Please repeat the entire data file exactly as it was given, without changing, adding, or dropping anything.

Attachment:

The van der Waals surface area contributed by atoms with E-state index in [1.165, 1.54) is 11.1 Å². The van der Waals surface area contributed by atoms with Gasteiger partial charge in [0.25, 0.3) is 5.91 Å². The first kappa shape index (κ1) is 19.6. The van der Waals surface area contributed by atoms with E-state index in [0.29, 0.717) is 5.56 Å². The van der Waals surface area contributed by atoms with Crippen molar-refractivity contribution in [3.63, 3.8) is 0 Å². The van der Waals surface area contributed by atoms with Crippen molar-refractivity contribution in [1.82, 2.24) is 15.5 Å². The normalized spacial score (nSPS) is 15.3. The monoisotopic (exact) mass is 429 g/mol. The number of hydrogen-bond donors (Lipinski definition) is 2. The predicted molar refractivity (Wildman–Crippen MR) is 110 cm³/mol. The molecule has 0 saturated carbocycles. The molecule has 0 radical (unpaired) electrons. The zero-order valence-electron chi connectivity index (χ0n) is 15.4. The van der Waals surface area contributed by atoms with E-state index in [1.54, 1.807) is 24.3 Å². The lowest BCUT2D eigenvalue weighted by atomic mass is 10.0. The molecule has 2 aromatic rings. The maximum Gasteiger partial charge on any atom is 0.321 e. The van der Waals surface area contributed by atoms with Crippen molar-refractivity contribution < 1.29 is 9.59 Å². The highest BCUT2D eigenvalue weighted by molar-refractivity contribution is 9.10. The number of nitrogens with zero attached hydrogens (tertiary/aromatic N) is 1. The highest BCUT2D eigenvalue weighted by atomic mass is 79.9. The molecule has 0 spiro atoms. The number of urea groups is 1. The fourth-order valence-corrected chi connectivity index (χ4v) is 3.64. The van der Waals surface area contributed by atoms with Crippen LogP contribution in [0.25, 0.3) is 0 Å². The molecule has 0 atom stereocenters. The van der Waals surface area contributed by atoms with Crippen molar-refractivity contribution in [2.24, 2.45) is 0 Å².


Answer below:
The van der Waals surface area contributed by atoms with E-state index in [1.165, 1.54) is 11.1 Å². The van der Waals surface area contributed by atoms with Gasteiger partial charge in [0.25, 0.3) is 5.91 Å². The first kappa shape index (κ1) is 19.6. The van der Waals surface area contributed by atoms with E-state index in [0.29, 0.717) is 5.56 Å². The van der Waals surface area contributed by atoms with Crippen molar-refractivity contribution in [3.63, 3.8) is 0 Å². The van der Waals surface area contributed by atoms with Crippen molar-refractivity contribution in [1.82, 2.24) is 15.5 Å². The normalized spacial score (nSPS) is 15.3. The monoisotopic (exact) mass is 429 g/mol. The number of hydrogen-bond donors (Lipinski definition) is 2. The predicted molar refractivity (Wildman–Crippen MR) is 110 cm³/mol. The molecule has 0 saturated carbocycles. The molecule has 0 radical (unpaired) electrons. The zero-order valence-electron chi connectivity index (χ0n) is 15.4. The van der Waals surface area contributed by atoms with E-state index in [1.54, 1.807) is 24.3 Å². The lowest BCUT2D eigenvalue weighted by atomic mass is 10.0. The molecule has 2 aromatic rings. The maximum Gasteiger partial charge on any atom is 0.321 e. The van der Waals surface area contributed by atoms with Crippen molar-refractivity contribution < 1.29 is 9.59 Å². The highest BCUT2D eigenvalue weighted by molar-refractivity contribution is 9.10. The number of nitrogens with zero attached hydrogens (tertiary/aromatic N) is 1. The highest BCUT2D eigenvalue weighted by atomic mass is 79.9. The molecule has 0 spiro atoms. The number of urea groups is 1. The fourth-order valence-corrected chi connectivity index (χ4v) is 3.64. The van der Waals surface area contributed by atoms with Crippen LogP contribution in [0.25, 0.3) is 0 Å². The molecule has 0 atom stereocenters. The van der Waals surface area contributed by atoms with Crippen molar-refractivity contribution in [2.24, 2.45) is 0 Å².